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Euphorbia Pruning

Hello - first time here, quite a long question, hope you  can bear with me....I was hoping someone cd help me with a pruning question for my Euphorbias (photos attached)....

 

I've done the reading, and THINK that I probably have the biennial stem type, but I am simply not sure. Is there any way to tell from the photos I've attached? The plants are about 1 metre tall and several years old. They flowered beautifully last year, more lime green I'd say than acid yellow.

 

I pruned back what I thought were last year's flowered stems to the base in the Autumn.

 

So far there is a little re-growth, though I shd be expecting this to surge this growing season, setting themselves up ready to flower in 2022? Is that right?

 

As for the current large stems: one photo shows what looks to be a yellowish flower bud surrounded by purplish- tinged leaves in its tip. All current tips have these. Am I right? And therefore that these are all set to flower this year?

 

Also - the long stems look a little leggy and bare, not sure what if anything can be done about this? Or what I should have done / shd be doing in the future to prevent this?

 

 I realise this is quite a lot to ask - but very much hoping you can help!

 



Posts

  • ObelixxObelixx Vendée, Western FrancePosts: 27,556
    Patience - major gardeners' virtue to cultivate.

    It's barely February and cold and wet.  Growth will start with a vengeance come March when it's warmer (probably) and lighter.

    Have a read of this comprehensive info from the RHS and see if your variety is there plus see general cultivation notes at the end - https://www.rhs.org.uk/plants/pdfs/EuphorbiaGrowerGuide_ForDownload.pdf 

    Personally, I loathe euphorbias and would dig out/prune them from below the roots with a decent garden fork but, if you do cut them back, be sure to wear gloves and not get sap on your skin as it can burn it in sunlight and don't rub your eyes as the sap can damage them too.  Clean your secateur blades before and after.
    "We don't stop playing because we grow old; we grow old because we stop playing." - George Bernard Shaw
  • FairygirlFairygirl west central ScotlandPosts: 46,025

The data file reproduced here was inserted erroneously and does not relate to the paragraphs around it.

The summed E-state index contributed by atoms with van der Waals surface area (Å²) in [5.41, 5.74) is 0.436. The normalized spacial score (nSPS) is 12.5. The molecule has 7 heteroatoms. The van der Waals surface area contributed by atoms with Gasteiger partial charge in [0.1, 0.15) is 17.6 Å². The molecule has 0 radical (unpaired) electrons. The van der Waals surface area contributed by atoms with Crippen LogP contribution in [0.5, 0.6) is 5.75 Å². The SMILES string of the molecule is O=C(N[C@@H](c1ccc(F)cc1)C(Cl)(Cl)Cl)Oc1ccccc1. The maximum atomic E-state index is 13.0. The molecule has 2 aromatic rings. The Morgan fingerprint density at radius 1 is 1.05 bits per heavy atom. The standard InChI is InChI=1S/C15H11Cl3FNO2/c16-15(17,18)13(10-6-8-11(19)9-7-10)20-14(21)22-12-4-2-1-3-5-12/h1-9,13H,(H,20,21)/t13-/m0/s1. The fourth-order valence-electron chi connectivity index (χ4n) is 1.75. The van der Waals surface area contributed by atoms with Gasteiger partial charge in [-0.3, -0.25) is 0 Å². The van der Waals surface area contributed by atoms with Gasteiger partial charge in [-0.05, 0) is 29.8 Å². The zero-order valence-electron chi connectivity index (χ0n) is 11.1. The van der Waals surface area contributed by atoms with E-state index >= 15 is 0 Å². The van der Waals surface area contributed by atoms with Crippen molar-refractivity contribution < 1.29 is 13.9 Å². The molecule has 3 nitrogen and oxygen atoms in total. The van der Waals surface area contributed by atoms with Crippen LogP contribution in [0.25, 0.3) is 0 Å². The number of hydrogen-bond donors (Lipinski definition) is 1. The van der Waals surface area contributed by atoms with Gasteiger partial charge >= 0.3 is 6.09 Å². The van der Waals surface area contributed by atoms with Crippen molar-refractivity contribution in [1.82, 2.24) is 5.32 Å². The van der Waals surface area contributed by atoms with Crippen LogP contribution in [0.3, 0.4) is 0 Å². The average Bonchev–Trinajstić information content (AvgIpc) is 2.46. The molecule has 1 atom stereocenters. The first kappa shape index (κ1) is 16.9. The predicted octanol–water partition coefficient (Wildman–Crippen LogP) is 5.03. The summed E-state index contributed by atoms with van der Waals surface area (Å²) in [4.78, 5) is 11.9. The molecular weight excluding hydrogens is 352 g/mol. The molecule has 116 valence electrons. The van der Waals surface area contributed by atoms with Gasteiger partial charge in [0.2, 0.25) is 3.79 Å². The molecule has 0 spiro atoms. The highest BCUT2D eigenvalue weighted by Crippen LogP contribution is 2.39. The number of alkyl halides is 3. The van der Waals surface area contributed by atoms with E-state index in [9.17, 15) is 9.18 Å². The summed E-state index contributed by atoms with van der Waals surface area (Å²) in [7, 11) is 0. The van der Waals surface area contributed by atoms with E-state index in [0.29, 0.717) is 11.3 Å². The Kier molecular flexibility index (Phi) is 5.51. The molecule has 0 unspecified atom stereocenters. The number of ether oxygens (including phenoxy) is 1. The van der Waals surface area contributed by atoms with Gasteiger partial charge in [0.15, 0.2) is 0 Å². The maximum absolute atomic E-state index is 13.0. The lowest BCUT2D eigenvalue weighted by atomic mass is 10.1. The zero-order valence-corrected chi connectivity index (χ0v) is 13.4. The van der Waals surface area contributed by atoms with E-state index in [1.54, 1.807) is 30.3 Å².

Most of them are hard to kill. All those long stems can be cut back to the new growth to regenerate the plants, but as @Obelixx says, it's not the time to do it. 
    Once they've flowered [although technically they aren't flowers ] that's the time to do it. Later in spring or summer. They'll produce new stems. 
    I'm not sure why they're in those boxes though. They'd do better in the ground.  :)
    It's a place where beautiful isn't enough of a word....


  • Thanks very much! And point taken about patience....

    I've had a browse of that link, thanks very much. It's looking increasingly likely to me that it's a Characias type  - ie biennial stem as I thought, but I'm still not 100% sure...
  • Thanks Fairygirl....all points taken.

    My main question is whether the stems that I deliberately left unpruned from last year are now carrying this year's flower buds or not. If so I'd rather wait till they've flowered before cutting back (and reshaping the plant / dealing with legginess at the same time)....I think I'm going to leave it and see what happens.

    Re the planters - mine is a soaking wet garden with a high water table and I  understand that they like dry soil... Hasn't held them back before now! 
  • FairygirlFairygirl west central ScotlandPosts: 46,025
    Yes - wait until those long stems have flowered. You can cut back at any point after they've finished, taking care as @Obelixx says. I do mine in later summer normally, mainly because I have other planting around them, so it avoids trampling on that. 

    They generally like a drier medium, but many of them will grow in quite consistently wet ground too  :)
    It's a place where beautiful isn't enough of a word....


  • Thanks very much!
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